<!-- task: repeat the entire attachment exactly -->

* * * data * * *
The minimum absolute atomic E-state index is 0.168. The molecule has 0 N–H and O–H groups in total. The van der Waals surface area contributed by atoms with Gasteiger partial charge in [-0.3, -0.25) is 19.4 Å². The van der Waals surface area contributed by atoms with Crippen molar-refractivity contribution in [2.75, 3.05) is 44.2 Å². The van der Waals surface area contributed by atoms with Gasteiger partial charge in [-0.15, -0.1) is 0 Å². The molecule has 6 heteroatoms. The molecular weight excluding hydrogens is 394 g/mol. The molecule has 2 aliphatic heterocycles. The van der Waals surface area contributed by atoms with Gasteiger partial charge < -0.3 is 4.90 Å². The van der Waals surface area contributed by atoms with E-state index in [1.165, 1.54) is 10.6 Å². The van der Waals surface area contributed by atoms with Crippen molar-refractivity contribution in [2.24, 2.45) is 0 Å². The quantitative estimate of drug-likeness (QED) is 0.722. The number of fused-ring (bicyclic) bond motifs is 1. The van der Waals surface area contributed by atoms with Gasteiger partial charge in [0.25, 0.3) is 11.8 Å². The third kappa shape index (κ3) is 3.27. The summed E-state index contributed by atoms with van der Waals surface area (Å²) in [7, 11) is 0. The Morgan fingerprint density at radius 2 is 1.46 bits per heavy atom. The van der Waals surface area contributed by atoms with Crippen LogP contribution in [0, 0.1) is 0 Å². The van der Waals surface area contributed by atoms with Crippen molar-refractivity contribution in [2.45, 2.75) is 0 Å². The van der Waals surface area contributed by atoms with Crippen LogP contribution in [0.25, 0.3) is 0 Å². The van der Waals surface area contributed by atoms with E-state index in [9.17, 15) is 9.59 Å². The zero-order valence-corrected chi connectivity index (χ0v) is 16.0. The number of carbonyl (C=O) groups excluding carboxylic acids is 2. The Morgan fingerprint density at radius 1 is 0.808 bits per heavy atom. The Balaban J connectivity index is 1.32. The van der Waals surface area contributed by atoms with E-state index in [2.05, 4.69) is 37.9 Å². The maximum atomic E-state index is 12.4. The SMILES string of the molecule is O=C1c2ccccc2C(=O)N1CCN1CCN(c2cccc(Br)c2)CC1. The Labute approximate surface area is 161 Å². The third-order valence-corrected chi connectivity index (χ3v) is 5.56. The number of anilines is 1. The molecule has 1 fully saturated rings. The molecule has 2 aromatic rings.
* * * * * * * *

The minimum absolute atomic E-state index is 0.168. The molecule has 0 N–H and O–H groups in total. The van der Waals surface area contributed by atoms with Gasteiger partial charge in [-0.3, -0.25) is 19.4 Å². The van der Waals surface area contributed by atoms with Crippen molar-refractivity contribution in [2.75, 3.05) is 44.2 Å². The van der Waals surface area contributed by atoms with Gasteiger partial charge in [-0.15, -0.1) is 0 Å². The molecule has 6 heteroatoms. The molecular weight excluding hydrogens is 394 g/mol. The molecule has 2 aliphatic heterocycles. The van der Waals surface area contributed by atoms with Gasteiger partial charge < -0.3 is 4.90 Å². The van der Waals surface area contributed by atoms with E-state index in [1.165, 1.54) is 10.6 Å². The van der Waals surface area contributed by atoms with Crippen molar-refractivity contribution in [2.24, 2.45) is 0 Å². The quantitative estimate of drug-likeness (QED) is 0.722. The number of fused-ring (bicyclic) bond motifs is 1. The van der Waals surface area contributed by atoms with Gasteiger partial charge in [0.25, 0.3) is 11.8 Å². The third kappa shape index (κ3) is 3.27. The summed E-state index contributed by atoms with van der Waals surface area (Å²) in [7, 11) is 0. The Morgan fingerprint density at radius 2 is 1.46 bits per heavy atom. The van der Waals surface area contributed by atoms with Crippen LogP contribution in [0, 0.1) is 0 Å². The van der Waals surface area contributed by atoms with Crippen molar-refractivity contribution in [2.45, 2.75) is 0 Å². The van der Waals surface area contributed by atoms with Crippen LogP contribution in [0.25, 0.3) is 0 Å². The van der Waals surface area contributed by atoms with E-state index in [9.17, 15) is 9.59 Å². The zero-order valence-corrected chi connectivity index (χ0v) is 16.0. The number of carbonyl (C=O) groups excluding carboxylic acids is 2. The Morgan fingerprint density at radius 1 is 0.808 bits per heavy atom. The Balaban J connectivity index is 1.32. The van der Waals surface area contributed by atoms with E-state index in [2.05, 4.69) is 37.9 Å². The maximum atomic E-state index is 12.4. The SMILES string of the molecule is O=C1c2ccccc2C(=O)N1CCN1CCN(c2cccc(Br)c2)CC1. The Labute approximate surface area is 161 Å². The third-order valence-corrected chi connectivity index (χ3v) is 5.56. The number of anilines is 1. The molecule has 1 fully saturated rings. The molecule has 2 aromatic rings.